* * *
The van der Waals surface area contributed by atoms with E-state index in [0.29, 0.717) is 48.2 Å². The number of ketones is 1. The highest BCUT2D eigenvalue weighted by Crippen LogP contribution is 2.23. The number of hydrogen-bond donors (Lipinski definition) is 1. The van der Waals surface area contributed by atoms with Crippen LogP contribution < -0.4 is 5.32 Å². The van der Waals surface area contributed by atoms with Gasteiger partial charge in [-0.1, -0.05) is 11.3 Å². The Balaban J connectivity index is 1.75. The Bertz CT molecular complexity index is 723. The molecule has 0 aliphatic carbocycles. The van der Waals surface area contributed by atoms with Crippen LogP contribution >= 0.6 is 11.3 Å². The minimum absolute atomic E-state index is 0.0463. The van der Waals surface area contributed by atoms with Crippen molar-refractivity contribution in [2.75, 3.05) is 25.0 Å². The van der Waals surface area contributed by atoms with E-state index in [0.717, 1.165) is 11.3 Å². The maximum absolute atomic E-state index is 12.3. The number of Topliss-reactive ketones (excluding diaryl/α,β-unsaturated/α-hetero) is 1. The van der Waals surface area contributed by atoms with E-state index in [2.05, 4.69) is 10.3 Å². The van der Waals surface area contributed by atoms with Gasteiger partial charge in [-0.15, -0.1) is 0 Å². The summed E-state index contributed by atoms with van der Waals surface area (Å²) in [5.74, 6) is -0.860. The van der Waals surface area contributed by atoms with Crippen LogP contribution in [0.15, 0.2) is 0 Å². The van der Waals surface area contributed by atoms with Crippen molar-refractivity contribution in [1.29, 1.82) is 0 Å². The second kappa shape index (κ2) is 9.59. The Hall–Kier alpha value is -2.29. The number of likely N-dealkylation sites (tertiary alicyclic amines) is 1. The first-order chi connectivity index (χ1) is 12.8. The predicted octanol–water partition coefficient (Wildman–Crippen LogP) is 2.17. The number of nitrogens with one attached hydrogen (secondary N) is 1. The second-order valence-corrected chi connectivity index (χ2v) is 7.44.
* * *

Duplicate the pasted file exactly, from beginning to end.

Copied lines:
The van der Waals surface area contributed by atoms with E-state index in [0.29, 0.717) is 48.2 Å². The number of ketones is 1. The highest BCUT2D eigenvalue weighted by Crippen LogP contribution is 2.23. The number of hydrogen-bond donors (Lipinski definition) is 1. The van der Waals surface area contributed by atoms with Crippen LogP contribution < -0.4 is 5.32 Å². The van der Waals surface area contributed by atoms with Gasteiger partial charge in [-0.1, -0.05) is 11.3 Å². The Balaban J connectivity index is 1.75. The Bertz CT molecular complexity index is 723. The molecule has 0 aliphatic carbocycles. The van der Waals surface area contributed by atoms with Crippen LogP contribution >= 0.6 is 11.3 Å². The minimum absolute atomic E-state index is 0.0463. The van der Waals surface area contributed by atoms with Crippen molar-refractivity contribution in [2.75, 3.05) is 25.0 Å². The van der Waals surface area contributed by atoms with E-state index in [0.717, 1.165) is 11.3 Å². The maximum absolute atomic E-state index is 12.3. The number of Topliss-reactive ketones (excluding diaryl/α,β-unsaturated/α-hetero) is 1. The van der Waals surface area contributed by atoms with E-state index in [2.05, 4.69) is 10.3 Å². The van der Waals surface area contributed by atoms with Gasteiger partial charge in [-0.15, -0.1) is 0 Å². The summed E-state index contributed by atoms with van der Waals surface area (Å²) in [5.74, 6) is -0.860. The van der Waals surface area contributed by atoms with Crippen LogP contribution in [0.15, 0.2) is 0 Å². The van der Waals surface area contributed by atoms with Crippen molar-refractivity contribution in [1.29, 1.82) is 0 Å². The second kappa shape index (κ2) is 9.59. The Hall–Kier alpha value is -2.29. The number of likely N-dealkylation sites (tertiary alicyclic amines) is 1. The first-order chi connectivity index (χ1) is 12.8. The predicted octanol–water partition coefficient (Wildman–Crippen LogP) is 2.17. The number of nitrogens with one attached hydrogen (secondary N) is 1. The second-order valence-corrected chi connectivity index (χ2v) is 7.44.